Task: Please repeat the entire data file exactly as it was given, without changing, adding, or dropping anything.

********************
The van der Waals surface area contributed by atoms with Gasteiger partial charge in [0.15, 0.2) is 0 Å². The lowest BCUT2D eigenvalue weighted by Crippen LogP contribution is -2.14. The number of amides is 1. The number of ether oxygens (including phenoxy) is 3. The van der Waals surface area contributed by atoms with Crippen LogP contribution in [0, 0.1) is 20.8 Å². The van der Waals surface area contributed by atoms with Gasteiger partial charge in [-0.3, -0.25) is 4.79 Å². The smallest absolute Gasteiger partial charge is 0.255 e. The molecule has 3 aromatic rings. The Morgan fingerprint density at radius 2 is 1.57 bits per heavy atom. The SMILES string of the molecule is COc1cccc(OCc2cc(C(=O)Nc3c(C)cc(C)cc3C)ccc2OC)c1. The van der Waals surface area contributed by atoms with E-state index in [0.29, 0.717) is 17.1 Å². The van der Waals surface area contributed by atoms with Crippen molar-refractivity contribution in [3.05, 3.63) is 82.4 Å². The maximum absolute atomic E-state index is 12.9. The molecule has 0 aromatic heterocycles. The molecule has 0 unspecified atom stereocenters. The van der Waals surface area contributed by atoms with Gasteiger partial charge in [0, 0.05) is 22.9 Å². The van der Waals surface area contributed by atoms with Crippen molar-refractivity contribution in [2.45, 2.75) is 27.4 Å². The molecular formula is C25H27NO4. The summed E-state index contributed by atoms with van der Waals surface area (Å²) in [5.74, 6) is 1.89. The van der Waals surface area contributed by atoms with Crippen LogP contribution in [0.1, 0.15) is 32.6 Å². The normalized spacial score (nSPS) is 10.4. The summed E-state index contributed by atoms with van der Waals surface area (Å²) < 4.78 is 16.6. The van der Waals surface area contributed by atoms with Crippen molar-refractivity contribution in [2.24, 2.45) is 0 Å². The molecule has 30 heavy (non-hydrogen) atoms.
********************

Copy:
The van der Waals surface area contributed by atoms with Gasteiger partial charge in [0.15, 0.2) is 0 Å². The lowest BCUT2D eigenvalue weighted by Crippen LogP contribution is -2.14. The number of amides is 1. The number of ether oxygens (including phenoxy) is 3. The van der Waals surface area contributed by atoms with Crippen LogP contribution in [0, 0.1) is 20.8 Å². The van der Waals surface area contributed by atoms with Gasteiger partial charge in [-0.3, -0.25) is 4.79 Å². The smallest absolute Gasteiger partial charge is 0.255 e. The molecule has 3 aromatic rings. The Morgan fingerprint density at radius 2 is 1.57 bits per heavy atom. The SMILES string of the molecule is COc1cccc(OCc2cc(C(=O)Nc3c(C)cc(C)cc3C)ccc2OC)c1. The van der Waals surface area contributed by atoms with E-state index in [0.29, 0.717) is 17.1 Å². The van der Waals surface area contributed by atoms with Crippen molar-refractivity contribution in [3.05, 3.63) is 82.4 Å². The maximum absolute atomic E-state index is 12.9. The molecule has 0 aromatic heterocycles. The molecule has 0 unspecified atom stereocenters. The van der Waals surface area contributed by atoms with Gasteiger partial charge in [0, 0.05) is 22.9 Å². The van der Waals surface area contributed by atoms with Crippen molar-refractivity contribution in [2.45, 2.75) is 27.4 Å². The molecular formula is C25H27NO4. The summed E-state index contributed by atoms with van der Waals surface area (Å²) in [5.74, 6) is 1.89. The van der Waals surface area contributed by atoms with Crippen LogP contribution in [0.1, 0.15) is 32.6 Å². The normalized spacial score (nSPS) is 10.4. The summed E-state index contributed by atoms with van der Waals surface area (Å²) < 4.78 is 16.6. The van der Waals surface area contributed by atoms with Crippen molar-refractivity contribution in [2.24, 2.45) is 0 Å². The molecule has 30 heavy (non-hydrogen) atoms.